Selling Real Change papers on the street is hard work.
There’s the trick of catching people’s eye and interest as they run by on their way to work, home, the library or billiards hall. Trying to entice them to pay $2 for a product they sometimes assume is charity rather than journalism. Dealing with the eye-shifting, headphone-donning avoidance that goes with the gig.
And then there’s the standing, which is hard for just about anyone to do for too long, but particularly impacts vendors who have a disability or other kind of physical ailment. Unfortunately, Seattle’s strict prohibitions against reclining in public places, called “sit/lie” ordinances, make it hard for people who can’t stand for very long to sell Real Change.
“It’s been a persistent problem for vendors for years, and a persistent problem for the homeless in general,” said Neal Lampi, vendor program associate at Real Change.
Lampi spends time in the office and in the field, smoothing the path for vendors and helping address their concerns while selling the paper. He knew the sit/lie ordinance was a problem for people, but a conversation with Matt Hill, a Real Change vendor and member of the Editorial Committee, pushed him into action.
“He has these puppy dog eyes,” Lampi said.
Hill is one of many vendors who has difficulty standing for long periods of time, which means he can sell for 15- to 30-minute stretches when he doesn’t have support. He recently fell, damaging both his shoulder and his walker, which he uses to get around and while vending, making it even more difficult to do his job.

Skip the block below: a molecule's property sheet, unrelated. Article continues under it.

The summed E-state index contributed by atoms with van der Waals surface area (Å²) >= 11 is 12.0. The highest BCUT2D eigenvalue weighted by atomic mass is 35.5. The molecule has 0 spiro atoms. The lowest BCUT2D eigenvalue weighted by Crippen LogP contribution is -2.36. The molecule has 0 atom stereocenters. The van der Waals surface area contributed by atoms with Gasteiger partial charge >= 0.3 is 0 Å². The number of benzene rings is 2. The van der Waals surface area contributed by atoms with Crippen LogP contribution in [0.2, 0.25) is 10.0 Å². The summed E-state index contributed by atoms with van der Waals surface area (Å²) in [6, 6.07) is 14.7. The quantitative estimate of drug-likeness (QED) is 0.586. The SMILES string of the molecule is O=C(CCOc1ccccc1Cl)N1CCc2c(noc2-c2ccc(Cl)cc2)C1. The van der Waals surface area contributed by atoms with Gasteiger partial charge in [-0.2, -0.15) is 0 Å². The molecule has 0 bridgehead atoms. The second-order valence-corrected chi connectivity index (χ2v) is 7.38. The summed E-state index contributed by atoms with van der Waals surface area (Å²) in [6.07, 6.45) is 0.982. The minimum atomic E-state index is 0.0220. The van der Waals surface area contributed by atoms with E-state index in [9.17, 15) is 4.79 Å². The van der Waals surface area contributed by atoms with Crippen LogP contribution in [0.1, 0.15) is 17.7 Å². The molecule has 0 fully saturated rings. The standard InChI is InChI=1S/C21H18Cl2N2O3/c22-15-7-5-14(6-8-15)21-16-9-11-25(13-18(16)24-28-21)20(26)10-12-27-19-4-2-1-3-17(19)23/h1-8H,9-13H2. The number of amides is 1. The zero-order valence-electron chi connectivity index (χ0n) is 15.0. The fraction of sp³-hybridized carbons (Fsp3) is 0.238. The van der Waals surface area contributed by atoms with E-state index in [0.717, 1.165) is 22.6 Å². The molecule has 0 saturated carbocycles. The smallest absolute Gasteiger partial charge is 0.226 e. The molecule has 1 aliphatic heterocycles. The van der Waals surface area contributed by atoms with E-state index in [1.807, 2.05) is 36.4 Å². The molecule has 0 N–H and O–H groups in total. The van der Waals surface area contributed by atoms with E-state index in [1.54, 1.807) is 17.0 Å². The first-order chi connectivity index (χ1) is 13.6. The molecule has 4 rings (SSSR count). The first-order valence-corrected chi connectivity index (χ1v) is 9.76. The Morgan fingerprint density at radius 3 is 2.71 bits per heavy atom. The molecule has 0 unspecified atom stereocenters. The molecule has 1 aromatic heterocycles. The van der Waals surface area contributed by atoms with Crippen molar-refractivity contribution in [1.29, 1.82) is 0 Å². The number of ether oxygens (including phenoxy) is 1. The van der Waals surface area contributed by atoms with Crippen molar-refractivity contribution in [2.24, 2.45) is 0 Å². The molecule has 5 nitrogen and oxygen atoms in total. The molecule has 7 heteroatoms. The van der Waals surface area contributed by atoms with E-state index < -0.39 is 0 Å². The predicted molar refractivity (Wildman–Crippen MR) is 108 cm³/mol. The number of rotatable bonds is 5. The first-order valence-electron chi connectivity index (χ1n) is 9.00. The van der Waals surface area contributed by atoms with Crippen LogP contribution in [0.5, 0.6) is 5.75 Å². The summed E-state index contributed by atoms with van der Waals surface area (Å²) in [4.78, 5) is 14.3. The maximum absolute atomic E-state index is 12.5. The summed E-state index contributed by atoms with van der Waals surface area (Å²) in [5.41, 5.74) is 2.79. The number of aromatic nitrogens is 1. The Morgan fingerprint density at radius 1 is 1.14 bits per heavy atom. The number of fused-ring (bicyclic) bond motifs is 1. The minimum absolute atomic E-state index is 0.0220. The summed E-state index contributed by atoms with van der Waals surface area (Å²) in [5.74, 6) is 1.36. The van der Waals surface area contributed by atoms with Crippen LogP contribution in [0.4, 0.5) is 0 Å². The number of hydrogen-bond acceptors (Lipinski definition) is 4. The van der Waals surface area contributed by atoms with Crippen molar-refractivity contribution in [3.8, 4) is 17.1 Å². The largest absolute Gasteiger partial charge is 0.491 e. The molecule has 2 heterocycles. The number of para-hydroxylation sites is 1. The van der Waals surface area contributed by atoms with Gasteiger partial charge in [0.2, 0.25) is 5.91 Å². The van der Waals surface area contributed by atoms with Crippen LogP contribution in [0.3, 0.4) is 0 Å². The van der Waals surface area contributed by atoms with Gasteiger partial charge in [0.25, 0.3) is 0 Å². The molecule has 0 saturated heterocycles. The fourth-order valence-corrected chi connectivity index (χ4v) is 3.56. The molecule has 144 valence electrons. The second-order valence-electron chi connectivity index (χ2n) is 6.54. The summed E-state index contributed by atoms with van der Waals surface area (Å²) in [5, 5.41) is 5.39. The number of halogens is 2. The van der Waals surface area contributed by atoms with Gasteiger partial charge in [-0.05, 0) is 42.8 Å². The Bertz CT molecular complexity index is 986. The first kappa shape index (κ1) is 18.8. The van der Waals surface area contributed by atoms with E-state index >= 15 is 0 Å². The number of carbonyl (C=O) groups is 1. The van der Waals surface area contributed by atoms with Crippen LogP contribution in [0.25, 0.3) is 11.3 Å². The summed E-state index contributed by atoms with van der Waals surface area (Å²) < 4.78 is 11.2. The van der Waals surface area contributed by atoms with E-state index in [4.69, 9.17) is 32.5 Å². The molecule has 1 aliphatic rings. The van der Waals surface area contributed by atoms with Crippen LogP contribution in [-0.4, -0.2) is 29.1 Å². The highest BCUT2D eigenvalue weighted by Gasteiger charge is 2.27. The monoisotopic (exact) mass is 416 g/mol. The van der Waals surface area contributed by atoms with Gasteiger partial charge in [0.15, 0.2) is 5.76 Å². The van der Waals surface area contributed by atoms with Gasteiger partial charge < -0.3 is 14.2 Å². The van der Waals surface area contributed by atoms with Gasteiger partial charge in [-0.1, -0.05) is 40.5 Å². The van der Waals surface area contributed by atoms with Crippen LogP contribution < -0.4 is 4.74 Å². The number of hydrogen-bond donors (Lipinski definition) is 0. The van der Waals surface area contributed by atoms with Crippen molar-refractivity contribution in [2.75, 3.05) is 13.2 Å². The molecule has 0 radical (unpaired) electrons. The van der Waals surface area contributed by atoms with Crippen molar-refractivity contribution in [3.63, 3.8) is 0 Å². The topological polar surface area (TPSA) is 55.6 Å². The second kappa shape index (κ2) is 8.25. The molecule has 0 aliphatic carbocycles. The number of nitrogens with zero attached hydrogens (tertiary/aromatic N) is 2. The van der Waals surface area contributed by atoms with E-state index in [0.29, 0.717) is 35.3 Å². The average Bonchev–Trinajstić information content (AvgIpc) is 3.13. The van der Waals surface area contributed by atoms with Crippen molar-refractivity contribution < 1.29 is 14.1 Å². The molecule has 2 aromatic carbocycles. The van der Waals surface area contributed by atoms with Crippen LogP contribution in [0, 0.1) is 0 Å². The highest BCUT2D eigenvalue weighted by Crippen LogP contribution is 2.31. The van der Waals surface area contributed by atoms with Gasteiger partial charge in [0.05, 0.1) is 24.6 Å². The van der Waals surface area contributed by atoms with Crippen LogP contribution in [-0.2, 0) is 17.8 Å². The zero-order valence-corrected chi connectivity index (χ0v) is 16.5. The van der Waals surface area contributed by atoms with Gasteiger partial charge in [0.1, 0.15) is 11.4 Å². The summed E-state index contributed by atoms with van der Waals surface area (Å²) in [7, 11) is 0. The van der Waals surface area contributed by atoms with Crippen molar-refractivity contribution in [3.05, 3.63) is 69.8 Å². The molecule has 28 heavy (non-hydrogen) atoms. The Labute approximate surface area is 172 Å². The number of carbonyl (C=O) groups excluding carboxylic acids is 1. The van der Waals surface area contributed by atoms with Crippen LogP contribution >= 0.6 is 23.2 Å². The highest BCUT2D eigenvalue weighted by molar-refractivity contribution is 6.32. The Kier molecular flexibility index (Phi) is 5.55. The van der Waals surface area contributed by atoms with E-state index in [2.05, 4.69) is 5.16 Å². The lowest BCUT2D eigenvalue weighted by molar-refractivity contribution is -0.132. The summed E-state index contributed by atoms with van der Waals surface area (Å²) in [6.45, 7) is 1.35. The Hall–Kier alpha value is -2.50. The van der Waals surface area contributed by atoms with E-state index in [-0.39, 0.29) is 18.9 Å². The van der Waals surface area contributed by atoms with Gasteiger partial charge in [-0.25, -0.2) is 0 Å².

“If I can’t sit and sell the paper, then I can’t make a living,” Hill said. “I don’t make much to begin with anyways, but I would make even less. It wouldn’t be worth going out at all.”
So Lampi began researching what, if anything, could be done to alleviate the burden on vendors. After a few false starts at different city departments, Lampi reached the Seattle Department of Transportation and got guidance.
As long as vendors do not block a public right of way and qualify as disabled, they can bring a chair or other object out with them, Lampi was informed. They need a special permit only if they bring tables or other “vending structures,” according to the regulation.
They do not need a permit to sell the paper, unlike other wares, because their right to do so is protected under the First Amendment.
To satisfy the ordinance, Real Change vendors must provide proof of a disability, generally a doctor’s note or other form of verification to the Vendor Program. Then, Real Change prints a special badge with that familiar blue-and-white disabled emblem on it, to show to law enforcement or ambassadors from the Metropolitan Improvement District that vendors have the right to bring a chair with them.
It’s good news for Hill, who plans on seeing his doctor quickly, to get his shoulder checked out and the note that he needs.
“For someone like me who has a lot of problems standing on their feet for a long time, it’s something that gives you great relief,” Hill said.